Old Iconic Journalists Never Die, They Just Exaggerate

On CNN yesterday, Bob Woodward, an icon of American journalism, clearly suggested that he was threatened by someone, someone quite high up, in the White House for a column he wrote accusing President Obama—falsely, it turns out—of “moving the goal posts” in his dealings with Republicans over sequestration.

Today, we know that Bob Woodward, an icon of American journalism, has lost a lot of his, well, iconishness.

Woodward has told anyone who will listen, or read, that the sequester nonsense was the White House’s idea, personally approved by President Obama. Republicans and their supporters in right-wing media have, for once, loved Woodward’s reporting.

But what Woodward the iconic reporter doesn’t tell folks, at least very clearly, is that the sequester nonsense was sort of a last ditch effort to stop Republicans from destroying the country’s credit worthiness and wrecking the economy in August of 2011.

Lest we forget, the idea behind the sequester was to avoid for a time the debt ceiling issue and to present something so stunningly stupid that both sides would bend their wills to avoid it and a compromise could be reached. If Obama made a mistake, it was in underestimating the Republican leadership’s fondness for stupidity.

In any case, Woodward’s column last week included this falsehood:

So when the president asks that a substitute for the sequester include not just spending cuts but also new revenue, he is moving the goal posts.

Woodward claims that when Joe Biden and Mitch McConnell reached that now infamous deal in 2011, it “included an agreement that there would be no tax increases…” We know this is false for at least three reasons:

1) President Obama has always, since the fight with Republicans began, talked about the need to raise revenues, as part of a “balanced approach” to deficit reduction.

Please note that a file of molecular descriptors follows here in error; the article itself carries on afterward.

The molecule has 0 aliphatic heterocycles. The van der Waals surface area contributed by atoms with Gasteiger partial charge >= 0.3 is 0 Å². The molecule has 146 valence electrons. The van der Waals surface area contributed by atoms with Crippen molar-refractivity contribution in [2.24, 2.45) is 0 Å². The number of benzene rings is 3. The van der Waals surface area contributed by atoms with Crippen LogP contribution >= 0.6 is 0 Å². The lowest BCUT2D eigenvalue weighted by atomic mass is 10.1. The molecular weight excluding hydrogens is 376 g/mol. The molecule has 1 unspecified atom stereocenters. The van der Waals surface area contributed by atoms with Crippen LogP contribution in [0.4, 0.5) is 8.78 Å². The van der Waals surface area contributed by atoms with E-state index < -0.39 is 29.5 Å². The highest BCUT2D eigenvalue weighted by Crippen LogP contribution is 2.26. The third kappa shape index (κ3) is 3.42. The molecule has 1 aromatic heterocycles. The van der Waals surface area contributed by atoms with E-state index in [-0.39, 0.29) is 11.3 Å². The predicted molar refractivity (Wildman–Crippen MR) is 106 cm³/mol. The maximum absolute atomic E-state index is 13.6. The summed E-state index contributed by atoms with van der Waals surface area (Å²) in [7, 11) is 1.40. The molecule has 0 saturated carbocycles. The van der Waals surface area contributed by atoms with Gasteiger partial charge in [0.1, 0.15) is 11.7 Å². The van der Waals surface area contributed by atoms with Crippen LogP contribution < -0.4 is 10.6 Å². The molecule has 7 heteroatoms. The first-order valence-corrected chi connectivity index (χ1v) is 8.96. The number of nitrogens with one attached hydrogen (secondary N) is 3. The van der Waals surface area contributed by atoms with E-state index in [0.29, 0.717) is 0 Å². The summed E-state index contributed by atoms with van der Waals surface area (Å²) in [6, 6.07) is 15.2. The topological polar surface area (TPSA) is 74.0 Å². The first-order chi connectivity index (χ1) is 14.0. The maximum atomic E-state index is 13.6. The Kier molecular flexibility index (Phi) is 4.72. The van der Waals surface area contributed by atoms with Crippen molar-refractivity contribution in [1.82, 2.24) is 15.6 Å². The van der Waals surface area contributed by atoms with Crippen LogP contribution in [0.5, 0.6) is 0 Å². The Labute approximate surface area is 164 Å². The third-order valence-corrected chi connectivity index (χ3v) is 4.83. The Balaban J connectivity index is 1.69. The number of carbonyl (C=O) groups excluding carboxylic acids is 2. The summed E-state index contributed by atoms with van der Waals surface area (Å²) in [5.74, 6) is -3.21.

2) The law resulting from the deal (the Budget Control Act) contradicts Woodward’s claim, for reasons you can clearly see here.

3) Woodward’s own book on the subject, The Price of Politics, contradicts the Woodward talking and writing today, as Dave Weigel (“How Bob Woodward’s Book Debunks His Big Washington Post Op-Ed”) and others have pointed out.

All of which brings us to Woodward’s suggestion to CNN’s Wolf Blitzer that some high Obama administration official threatened him, which CNN reported this way:

Bob Woodward says he was threatened by White House

Veteran journalist Bob Woodward said Wednesday he was threatened by a senior Obama administration official following his reporting on the White House’s handling of the forced federal spending cuts set to take effect on Friday.

Woodward would not reveal to Blitzer who the offender in the White House was that sent him this supposed threat in an email, but he did reveal the email he received to Politico, which reported it this way:

Digging into one of his famous folders, Woodward said the tirade was followed by a page-long email from the aide, one of the four or five administration officials most closely involved in the fiscal negotiations with the Hill. “I apologize for raising my voice in our conversation today,” the official typed. “You’re focusing on a few specific trees that give a very wrong impression of the forest. But perhaps we will just not see eye to eye here. … I think you will regret staking out that claim.”

Woodward repeated the last sentence, making clear he saw it as a veiled threat. “ ‘You’ll regret.’ Come on,” he said. “I think if Obama himself saw the way they’re dealing with some of this, he would say, ‘Whoa, we don’t tell any reporter ‘you’re going to regret challenging us.’”

Today, of course, the alleged offender in the White House fought back. Again, from Politico this morning:

POLITICO’s “Behind the Curtain” column last night quoted Bob Woodward as saying that a senior White House official has told him in an email he would “regret” questioning White House statements on the origins of sequestration. The official in question is Gene Sperling, economic adviser to the president. The White House has since pushed back, saying the exchange was far more innocuous than Woodward claims.

Innocuous? Well, yes. Very innocuous as you will see when you read the email below (as well as Woodward’s response to it). But I want to first say that I have watched Bob Woodward’s appearances on MSNBC’s Morning Joe for a couple of years now, and the more I have heard him talk, the more I have noticed that he seems to enjoy being “the story” more than the storyteller, and this sad episode appears to confirm that.

Here is the email, via Politico, from Gene Sperling, Director of the National Economic Council for President Obama, followed by Woodward’s response:

February 22, 2013


I apologize for raising my voice in our conversation today. My bad. I do understand your problems with a couple of our statements in the fall — but feel on the other hand that you focus on a few specific trees that gives a very wrong perception of the forest. But perhaps we will just not see eye to eye here.